Japan Considers Unusual Fixes to Contain Radioactive Leak
Japanese and US officials are proposing resin, a giant tarp, and even robots in efforts to slow the leak of radioactive material from Japan's damaged Fukushima Daiichi nuclear power plant.As radiation continues to spread from the crippled Fukushima Daiichi...
Jerry Brown Abandons Key Part of His California Budget Plan. Now What?
Gov. Jerry Brown of California cited a long list of Republican demands as the reason he dropped his plan for a special election in June to approve tax extensions for the California budget.Gov. Jerry Brown has dropped his plan to broker a bipartisan California...
Man Who Posed as Former Special Forces Colonel Pleads Guilty
William Hillar used a falsely inflated resume, which included experience in the Special Forces, to gain work teaching classes and delivering speeches.A Maryland man has pleaded guilty to conducting a 12-year fraud by posing as a former US Army Special...
Mila Kunis Says Natalie Portman Did Most of Her Own Dance Moves in Black Swan
Mila Kunis, the 'Black Swan' co-star of Natalie Portman, and director Darren Aronofsky, have rushed to the defense of the Best Actress Oscar-winner Natalie Portman. Mila Kunis makes ballerina dance double Sarah Lane's accusations appear petty.There's...
New Polls Make Tea Party Leaders Ask: Are We in Trouble?
Almost half of all Americans - 47 percent - have an unfavorable view of the tea party movement, almost twice as many as 15 months ago.A CNN/Opinion Research Corporation poll out Wednesday shows the tea party movement at a high point of unpopularity....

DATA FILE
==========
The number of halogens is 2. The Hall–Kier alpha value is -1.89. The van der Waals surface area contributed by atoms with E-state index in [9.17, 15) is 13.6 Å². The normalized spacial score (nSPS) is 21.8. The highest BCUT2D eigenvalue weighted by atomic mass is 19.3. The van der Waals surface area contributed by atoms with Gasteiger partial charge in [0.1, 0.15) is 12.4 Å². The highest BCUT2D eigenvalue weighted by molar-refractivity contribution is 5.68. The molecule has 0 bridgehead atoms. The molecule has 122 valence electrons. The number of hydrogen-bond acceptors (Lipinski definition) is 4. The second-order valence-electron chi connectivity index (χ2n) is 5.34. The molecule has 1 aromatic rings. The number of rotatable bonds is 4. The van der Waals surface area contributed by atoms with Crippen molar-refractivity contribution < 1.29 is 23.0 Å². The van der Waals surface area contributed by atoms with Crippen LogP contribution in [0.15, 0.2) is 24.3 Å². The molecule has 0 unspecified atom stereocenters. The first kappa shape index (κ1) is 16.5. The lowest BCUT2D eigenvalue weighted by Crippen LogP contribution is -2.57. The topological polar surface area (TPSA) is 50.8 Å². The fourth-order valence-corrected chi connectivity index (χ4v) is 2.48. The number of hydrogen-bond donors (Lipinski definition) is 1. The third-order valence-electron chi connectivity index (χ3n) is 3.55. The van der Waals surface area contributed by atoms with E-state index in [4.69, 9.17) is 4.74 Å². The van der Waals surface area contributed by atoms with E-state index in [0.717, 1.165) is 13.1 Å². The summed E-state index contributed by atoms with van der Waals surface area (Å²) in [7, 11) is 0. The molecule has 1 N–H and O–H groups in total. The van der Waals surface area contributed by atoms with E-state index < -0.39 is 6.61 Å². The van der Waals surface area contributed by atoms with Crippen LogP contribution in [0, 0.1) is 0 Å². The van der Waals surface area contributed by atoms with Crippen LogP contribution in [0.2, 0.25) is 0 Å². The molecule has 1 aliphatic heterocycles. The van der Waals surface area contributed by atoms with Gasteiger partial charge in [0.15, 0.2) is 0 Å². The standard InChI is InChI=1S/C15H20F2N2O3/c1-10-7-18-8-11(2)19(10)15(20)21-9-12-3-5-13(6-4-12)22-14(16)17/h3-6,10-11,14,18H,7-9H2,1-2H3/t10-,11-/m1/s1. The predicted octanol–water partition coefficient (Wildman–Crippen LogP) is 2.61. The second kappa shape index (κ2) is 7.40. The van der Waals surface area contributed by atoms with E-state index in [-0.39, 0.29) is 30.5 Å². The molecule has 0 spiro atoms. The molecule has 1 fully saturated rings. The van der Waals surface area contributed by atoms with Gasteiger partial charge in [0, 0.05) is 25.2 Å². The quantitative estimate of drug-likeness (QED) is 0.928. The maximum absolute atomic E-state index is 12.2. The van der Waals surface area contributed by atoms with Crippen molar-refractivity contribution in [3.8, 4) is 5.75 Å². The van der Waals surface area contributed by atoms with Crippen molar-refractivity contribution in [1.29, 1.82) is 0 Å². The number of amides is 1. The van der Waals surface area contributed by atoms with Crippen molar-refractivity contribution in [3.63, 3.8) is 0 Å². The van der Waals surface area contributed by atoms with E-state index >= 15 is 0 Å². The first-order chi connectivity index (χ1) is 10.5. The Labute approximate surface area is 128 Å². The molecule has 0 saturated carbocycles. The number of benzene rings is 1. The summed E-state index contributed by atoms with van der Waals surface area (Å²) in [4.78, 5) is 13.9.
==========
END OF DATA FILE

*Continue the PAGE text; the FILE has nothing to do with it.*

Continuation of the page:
Nuclear Radiation in Pop Culture: More Giant Lizards Than Real Science
Anxiety over nuclear radiation isn't new, and purveyors of pop culture have profited handsomely. But even with more serious films on the subject, the public is still largely ignorant of the science.Fears about radiation escaping from the crippled Japanese...
Ohio Poised to Limit Collective Bargaining. Will Such Moves Save Money?
The Ohio House passed collective-bargaining legislation on Wednesday, and the bill heads back to the Senate for another vote. Gov. John Kasich promises to sign the bill into law.It's a familiar scenario these days, this time in Ohio: The Republican-led...
Pakistan Captures Accused Plotter in 2002 Bali Bombings
Umar Patek's presence in Pakistan raises new questions about ongoing collaboration between Southeast Asian Islamic militants and Al Qaeda.Authorities in Pakistan have detained an Indonesian militant accused of playing a key role in the 2002 Bali bombings...
President Assad's Defiant Speech Stuns Syrians Who Call for More Protests
In a long-awaited speech to the nation following multiple deadly protests this past week, Syria's President Bashar al-Assad failed to announce concrete changes or meet any of the protesters' expectations.Syrian President Bashar al-Assad struck a defiant...
Qaddafi Claims Al Qaeda Could Overrun Libya. Could It?
While most experts say Qaddafi is grossly exaggerating the influence of Al Qaeda, new questions are being raised about its true scope as Washington debates arming the opposition.The young Qaddafi loyalist wove together a grim tale that fits the official...
ROTC Returns to Harvard: Does Officer Training Program Need Ivy League?
Harvard's ROTC re-embrace may herald a more representative military - if such programs multiply in the Ivy League and beyond.When Harvard put out the welcome mat earlier this month to reestablish a Naval Reserve Officers Training Corps, it signaled a...
The International Community Must Intervene - in Japan
Just as the international community had to come together to stem the financial meltdown from contaminating the entire world economy or prevent massacre in Libya, it must now intervene in Japan to prevent radiation from poisoning the planet.Once again,...
The Japanese Virtue of 'Gaman'
A Christian Science perspective: The fortitude of the Japanese people is one of those universal, old-fashioned values that is serving them well.It is a remarkable fact about Japan: despite the severity of the disaster, a culture of manners and civility...
Why Social Security Must Change Now
True, it is not in as dire shape as Medicare. But this bedrock program is still a concern, and in 2010, it actually ran a deficit.Don't mess with Social Security. That was the clear message of Senate majority leader Harry Reid and other Democrats when...